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What Does it Mean to "Hold Space"?

Updated: Feb 15, 2022

In honor of Open Circles, let’s recap how to hold space (if you haven’t signed up for a free Open Circle, you can do so here).

One of the greatest gifts you can receive is to be truly heard and understood. If you've experienced this, you know what we're talking about.

This is what holding space does. It’s a massive part of Soulect Circles.

There are 5 people in each Circle who gather weekly with the intention of personal-evolution; growing into the person they want to be.

And as the healing happens in the process of personal-growth, vulnerable parts of us rise to the surface, and we may process that in Circle.

If the Circle didn’t know how to hold space, the potential of healing in that moment would fade.

So, one of the first things we do when a new Circle is formed is to hold a communication workshop where holding space is taught and practiced.

What does “holding space” mean?

Holding space means to be there for someone, wholly and completely, allowing them to process their thoughts and emotions, without the weight of us imposing, advice giving, problem-solving, or turning the story back to ourselves.

Imagine literally “holding space” around them, keeping them safe and comfortable as they process what they need to.

Here are some fundamentals of holding space

Save this and refer back as a reminder.

1. Be present: here, now

  • Actively listen. Listen with the whole of you. Listen deeply, with the sole intent to understand.

  • If you notice your chatty mind, gently bring it back to the speaker.

2. Give an affirmation

  • Affirm their difficult choice to open up their heart. “Thank you so much for telling us” is an example.

3. Acknowledge

  • Use empathy to acknowledge and validate what they’re experiencing. “You’ve been feeling exhausted. I hear you and I understand.” is an example.

  • Click here to watch a valuable short video by Brene Brown on empathy.

4. Get quiet. After you’ve done the above, get quiet and allow them to continue unravelling their processes.

  • Actively listen. Listen with the whole of you. Listen deeply, with the sole intent to understand.

5. Ask before sharing

  • Don’t give advice or offer your opinion when the speaker is still processing difficult emotions.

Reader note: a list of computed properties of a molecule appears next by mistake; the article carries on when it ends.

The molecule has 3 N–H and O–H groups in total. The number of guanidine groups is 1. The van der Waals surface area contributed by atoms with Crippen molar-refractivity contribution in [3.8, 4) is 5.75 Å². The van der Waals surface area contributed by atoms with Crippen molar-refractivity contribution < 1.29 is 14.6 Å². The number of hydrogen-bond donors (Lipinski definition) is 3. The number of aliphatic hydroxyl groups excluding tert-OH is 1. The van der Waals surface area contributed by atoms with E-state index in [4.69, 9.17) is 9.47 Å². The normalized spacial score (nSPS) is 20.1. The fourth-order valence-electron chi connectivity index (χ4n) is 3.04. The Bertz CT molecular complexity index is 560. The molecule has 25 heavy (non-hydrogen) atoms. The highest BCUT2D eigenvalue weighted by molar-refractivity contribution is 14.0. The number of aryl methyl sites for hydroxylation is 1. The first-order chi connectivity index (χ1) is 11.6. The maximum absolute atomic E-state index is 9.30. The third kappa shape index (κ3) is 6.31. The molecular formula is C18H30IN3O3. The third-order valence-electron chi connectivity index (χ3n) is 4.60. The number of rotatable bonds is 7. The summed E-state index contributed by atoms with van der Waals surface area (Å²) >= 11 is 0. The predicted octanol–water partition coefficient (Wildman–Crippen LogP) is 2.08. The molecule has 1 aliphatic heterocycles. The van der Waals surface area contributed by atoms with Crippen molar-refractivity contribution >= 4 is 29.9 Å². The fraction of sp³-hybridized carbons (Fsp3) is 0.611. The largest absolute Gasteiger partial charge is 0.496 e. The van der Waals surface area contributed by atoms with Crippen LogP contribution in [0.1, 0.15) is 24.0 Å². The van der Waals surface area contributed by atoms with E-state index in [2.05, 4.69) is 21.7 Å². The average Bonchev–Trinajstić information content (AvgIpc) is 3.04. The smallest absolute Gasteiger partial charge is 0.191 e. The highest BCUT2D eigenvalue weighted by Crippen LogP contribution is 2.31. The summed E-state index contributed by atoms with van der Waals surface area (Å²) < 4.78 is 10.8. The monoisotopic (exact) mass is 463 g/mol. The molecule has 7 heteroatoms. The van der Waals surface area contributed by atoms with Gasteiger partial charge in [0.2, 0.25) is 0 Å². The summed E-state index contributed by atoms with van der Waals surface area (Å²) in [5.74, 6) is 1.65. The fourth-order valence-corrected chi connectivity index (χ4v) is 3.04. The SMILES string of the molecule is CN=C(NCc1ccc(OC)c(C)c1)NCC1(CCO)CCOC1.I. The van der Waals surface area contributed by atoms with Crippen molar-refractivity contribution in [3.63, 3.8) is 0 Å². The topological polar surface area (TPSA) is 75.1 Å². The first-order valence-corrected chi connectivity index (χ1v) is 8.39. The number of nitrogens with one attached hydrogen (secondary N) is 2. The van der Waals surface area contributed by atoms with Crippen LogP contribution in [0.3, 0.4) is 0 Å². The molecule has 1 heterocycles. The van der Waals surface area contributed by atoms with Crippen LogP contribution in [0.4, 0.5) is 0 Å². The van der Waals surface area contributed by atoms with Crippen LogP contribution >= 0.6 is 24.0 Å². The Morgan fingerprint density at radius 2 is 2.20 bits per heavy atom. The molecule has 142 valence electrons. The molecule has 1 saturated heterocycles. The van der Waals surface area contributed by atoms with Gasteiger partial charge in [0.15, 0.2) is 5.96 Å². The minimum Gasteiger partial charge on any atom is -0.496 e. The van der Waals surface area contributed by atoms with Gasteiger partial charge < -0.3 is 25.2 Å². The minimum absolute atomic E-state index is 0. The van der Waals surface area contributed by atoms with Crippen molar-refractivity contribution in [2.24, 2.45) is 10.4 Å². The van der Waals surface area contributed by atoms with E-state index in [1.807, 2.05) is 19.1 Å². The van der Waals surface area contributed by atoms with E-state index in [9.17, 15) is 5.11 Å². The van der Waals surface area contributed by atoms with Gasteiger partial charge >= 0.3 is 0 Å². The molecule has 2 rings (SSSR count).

• If we believe what you have to share will truly benefit them, ask first. “Are you open to an observation right now?” is an example.

6. Keep the space on them

  • Allow the space, or spotlight, to be wholly theirs until they feel complete.

  • Only share your personal experience if it will benefit the speaker. (Keep the intention “How can I best support right now?”) Do not share your story if it will detract from them.

If we all practiced holding space, our relationships would sprout deeper, and we would be deeply connected to those around us.

We would understand instead of assume or judge, and we would hear instead of defend or attack.

The truth is, holding space comes naturally to all of us, but we’ve forgotten it as we grew up learning a different, less connecting method.

Let’s begin practicing what is natural to us; truly hearing others and connecting to them, heart to heart. Together, we can change the paradigm of communication in our world.

Tell us your thoughts in the comments 💛

This article was the cut and revised from the communication workshop every Soulect members takes before joining their Circle. Soulect is a conscious community for personal development. It's a space devoted to choosing one’s life consciously, through support, clarity, community, and accountability. This happens in intimate groups of 5 who gather weekly for the intention of sharing, healing, growing, and consciously creating our lives.

To enjoy the impact of community, focus, and accountability in your life, join a free Open Circle to learn how you can create a full circle life with your own growth family ❤️

Photo: Sara and Parisa (Founders of Soulect) age 6 & 9, Holding Space for each other :P

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